More than 33000 workers from 70 enterprises in the country began a four-day work week experiment on the day UK Prime Minister Boris Johnson avoided being forced to resign from his position. The trial, which would involve these workers working just four days out of the seven-day week will not see a pay cut due to reduced working hours.
This trial period will last six months. Workers on the route range from those working in a little fish and chip restaurant to those working in huge financial institutions. The study is being organized by the non-profit think tank 4 Day Week Global and the 4 Day Week UK Campaign in collaboration with researchers from Cambridge University, Oxford University, and Boston College. The goal is to increase productivity. The employees will be paid in full for 80% of the normal hours they work.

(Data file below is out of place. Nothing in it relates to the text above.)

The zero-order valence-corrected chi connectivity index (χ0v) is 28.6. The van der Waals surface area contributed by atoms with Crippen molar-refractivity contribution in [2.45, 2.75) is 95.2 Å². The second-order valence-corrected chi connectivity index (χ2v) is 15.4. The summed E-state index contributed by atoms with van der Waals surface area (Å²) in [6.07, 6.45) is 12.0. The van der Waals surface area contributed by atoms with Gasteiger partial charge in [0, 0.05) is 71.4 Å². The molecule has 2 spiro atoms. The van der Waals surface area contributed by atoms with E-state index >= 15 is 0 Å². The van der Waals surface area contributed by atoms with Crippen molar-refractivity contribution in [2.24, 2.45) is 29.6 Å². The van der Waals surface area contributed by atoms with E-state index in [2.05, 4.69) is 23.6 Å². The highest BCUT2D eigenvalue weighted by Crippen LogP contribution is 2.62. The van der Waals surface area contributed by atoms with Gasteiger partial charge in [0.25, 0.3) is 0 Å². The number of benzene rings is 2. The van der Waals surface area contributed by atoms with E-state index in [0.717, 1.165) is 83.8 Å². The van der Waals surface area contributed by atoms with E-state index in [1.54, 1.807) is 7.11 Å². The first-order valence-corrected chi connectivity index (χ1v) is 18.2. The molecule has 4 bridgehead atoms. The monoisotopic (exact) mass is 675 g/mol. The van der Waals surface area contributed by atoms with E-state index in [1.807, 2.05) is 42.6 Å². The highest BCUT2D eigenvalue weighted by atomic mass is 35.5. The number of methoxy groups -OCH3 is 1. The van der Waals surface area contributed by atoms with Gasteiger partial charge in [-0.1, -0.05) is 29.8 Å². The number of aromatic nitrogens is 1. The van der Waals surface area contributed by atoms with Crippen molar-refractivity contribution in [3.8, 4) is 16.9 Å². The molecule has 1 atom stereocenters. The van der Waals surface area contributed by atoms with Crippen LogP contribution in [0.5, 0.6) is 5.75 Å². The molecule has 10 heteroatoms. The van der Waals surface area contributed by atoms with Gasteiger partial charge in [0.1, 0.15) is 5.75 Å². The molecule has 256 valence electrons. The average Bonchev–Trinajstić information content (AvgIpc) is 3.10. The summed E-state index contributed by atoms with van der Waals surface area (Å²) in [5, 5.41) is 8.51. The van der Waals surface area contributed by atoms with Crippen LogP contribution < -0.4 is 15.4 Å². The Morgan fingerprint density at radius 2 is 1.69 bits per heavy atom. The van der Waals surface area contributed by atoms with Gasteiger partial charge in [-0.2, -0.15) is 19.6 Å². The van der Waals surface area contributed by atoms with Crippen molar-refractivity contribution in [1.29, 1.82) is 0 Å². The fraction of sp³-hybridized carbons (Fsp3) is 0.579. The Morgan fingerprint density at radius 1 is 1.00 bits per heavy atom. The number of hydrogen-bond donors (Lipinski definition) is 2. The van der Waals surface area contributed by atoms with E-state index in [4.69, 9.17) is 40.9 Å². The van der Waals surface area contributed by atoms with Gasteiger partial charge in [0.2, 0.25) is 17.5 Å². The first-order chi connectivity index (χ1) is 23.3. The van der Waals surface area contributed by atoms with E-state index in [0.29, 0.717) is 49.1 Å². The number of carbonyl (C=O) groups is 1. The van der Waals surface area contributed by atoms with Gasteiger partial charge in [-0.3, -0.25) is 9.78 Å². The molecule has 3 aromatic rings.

During the Covid epidemic, millions of people globally migrated to remote work, prompting proposals to reduce the work week. According to researchers, a four-day work week study in Iceland was an ‘overwhelming success’. These trials were conducted between 2015 and 2019. Even when the working hours were reduced, the workers were paid in full. According to a news release from the 4 Day Weel Campaign, government-backed trials are set to take place later this year in Spain and Scotland.